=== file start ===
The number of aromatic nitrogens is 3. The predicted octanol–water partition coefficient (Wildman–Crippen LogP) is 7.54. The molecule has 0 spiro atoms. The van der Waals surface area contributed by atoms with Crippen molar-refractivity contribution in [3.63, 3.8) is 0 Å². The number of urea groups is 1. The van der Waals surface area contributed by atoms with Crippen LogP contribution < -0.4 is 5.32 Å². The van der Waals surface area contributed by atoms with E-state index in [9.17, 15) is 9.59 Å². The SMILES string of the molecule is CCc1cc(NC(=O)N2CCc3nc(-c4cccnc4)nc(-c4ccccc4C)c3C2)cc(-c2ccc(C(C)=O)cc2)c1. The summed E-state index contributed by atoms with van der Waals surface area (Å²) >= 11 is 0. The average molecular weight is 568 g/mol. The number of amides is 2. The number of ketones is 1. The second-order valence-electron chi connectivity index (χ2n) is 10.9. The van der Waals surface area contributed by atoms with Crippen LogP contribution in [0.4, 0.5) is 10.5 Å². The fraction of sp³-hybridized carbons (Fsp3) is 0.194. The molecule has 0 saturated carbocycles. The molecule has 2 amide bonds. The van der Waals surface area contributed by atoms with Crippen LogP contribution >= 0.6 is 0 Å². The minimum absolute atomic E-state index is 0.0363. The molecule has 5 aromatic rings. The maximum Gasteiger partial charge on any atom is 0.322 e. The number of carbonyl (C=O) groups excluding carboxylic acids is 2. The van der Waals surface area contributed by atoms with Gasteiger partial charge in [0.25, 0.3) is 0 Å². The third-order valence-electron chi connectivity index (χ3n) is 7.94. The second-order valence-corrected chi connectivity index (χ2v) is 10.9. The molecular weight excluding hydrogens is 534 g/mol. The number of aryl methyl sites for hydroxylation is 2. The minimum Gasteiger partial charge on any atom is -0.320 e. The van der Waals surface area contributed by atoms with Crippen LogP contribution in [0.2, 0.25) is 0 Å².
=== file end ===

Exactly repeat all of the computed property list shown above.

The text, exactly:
The number of aromatic nitrogens is 3. The predicted octanol–water partition coefficient (Wildman–Crippen LogP) is 7.54. The molecule has 0 spiro atoms. The van der Waals surface area contributed by atoms with Crippen molar-refractivity contribution in [3.63, 3.8) is 0 Å². The number of urea groups is 1. The van der Waals surface area contributed by atoms with Crippen LogP contribution < -0.4 is 5.32 Å². The van der Waals surface area contributed by atoms with E-state index in [9.17, 15) is 9.59 Å². The SMILES string of the molecule is CCc1cc(NC(=O)N2CCc3nc(-c4cccnc4)nc(-c4ccccc4C)c3C2)cc(-c2ccc(C(C)=O)cc2)c1. The summed E-state index contributed by atoms with van der Waals surface area (Å²) >= 11 is 0. The average molecular weight is 568 g/mol. The number of amides is 2. The number of ketones is 1. The second-order valence-electron chi connectivity index (χ2n) is 10.9. The van der Waals surface area contributed by atoms with Crippen LogP contribution in [0.4, 0.5) is 10.5 Å². The fraction of sp³-hybridized carbons (Fsp3) is 0.194. The molecule has 0 saturated carbocycles. The molecule has 2 amide bonds. The van der Waals surface area contributed by atoms with Crippen LogP contribution >= 0.6 is 0 Å². The minimum absolute atomic E-state index is 0.0363. The molecule has 5 aromatic rings. The maximum Gasteiger partial charge on any atom is 0.322 e. The number of carbonyl (C=O) groups excluding carboxylic acids is 2. The van der Waals surface area contributed by atoms with Gasteiger partial charge in [0.25, 0.3) is 0 Å². The third-order valence-electron chi connectivity index (χ3n) is 7.94. The second-order valence-corrected chi connectivity index (χ2v) is 10.9. The molecular weight excluding hydrogens is 534 g/mol. The number of aryl methyl sites for hydroxylation is 2. The minimum Gasteiger partial charge on any atom is -0.320 e. The van der Waals surface area contributed by atoms with Crippen LogP contribution in [0.2, 0.25) is 0 Å².